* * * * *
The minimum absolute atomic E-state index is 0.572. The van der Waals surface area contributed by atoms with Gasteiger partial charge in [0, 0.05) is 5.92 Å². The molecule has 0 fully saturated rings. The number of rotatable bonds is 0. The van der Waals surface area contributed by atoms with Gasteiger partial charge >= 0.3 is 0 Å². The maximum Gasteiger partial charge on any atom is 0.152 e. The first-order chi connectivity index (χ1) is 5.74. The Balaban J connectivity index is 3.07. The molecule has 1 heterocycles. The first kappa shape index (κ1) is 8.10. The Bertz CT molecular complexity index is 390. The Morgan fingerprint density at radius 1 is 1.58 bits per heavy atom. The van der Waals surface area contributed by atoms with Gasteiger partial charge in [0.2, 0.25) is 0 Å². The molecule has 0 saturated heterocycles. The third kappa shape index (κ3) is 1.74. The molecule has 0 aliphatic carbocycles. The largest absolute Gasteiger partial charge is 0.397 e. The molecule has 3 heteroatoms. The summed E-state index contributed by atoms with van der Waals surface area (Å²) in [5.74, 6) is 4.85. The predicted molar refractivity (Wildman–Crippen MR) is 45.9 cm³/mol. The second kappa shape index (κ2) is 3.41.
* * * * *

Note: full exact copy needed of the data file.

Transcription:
The minimum absolute atomic E-state index is 0.572. The van der Waals surface area contributed by atoms with Gasteiger partial charge in [0, 0.05) is 5.92 Å². The molecule has 0 fully saturated rings. The number of rotatable bonds is 0. The van der Waals surface area contributed by atoms with Gasteiger partial charge >= 0.3 is 0 Å². The maximum Gasteiger partial charge on any atom is 0.152 e. The first-order chi connectivity index (χ1) is 5.74. The Balaban J connectivity index is 3.07. The molecule has 1 heterocycles. The first kappa shape index (κ1) is 8.10. The Bertz CT molecular complexity index is 390. The Morgan fingerprint density at radius 1 is 1.58 bits per heavy atom. The van der Waals surface area contributed by atoms with Gasteiger partial charge in [0.2, 0.25) is 0 Å². The molecule has 0 saturated heterocycles. The third kappa shape index (κ3) is 1.74. The molecule has 0 aliphatic carbocycles. The largest absolute Gasteiger partial charge is 0.397 e. The molecule has 3 heteroatoms. The summed E-state index contributed by atoms with van der Waals surface area (Å²) in [5.74, 6) is 4.85. The predicted molar refractivity (Wildman–Crippen MR) is 45.9 cm³/mol. The second kappa shape index (κ2) is 3.41.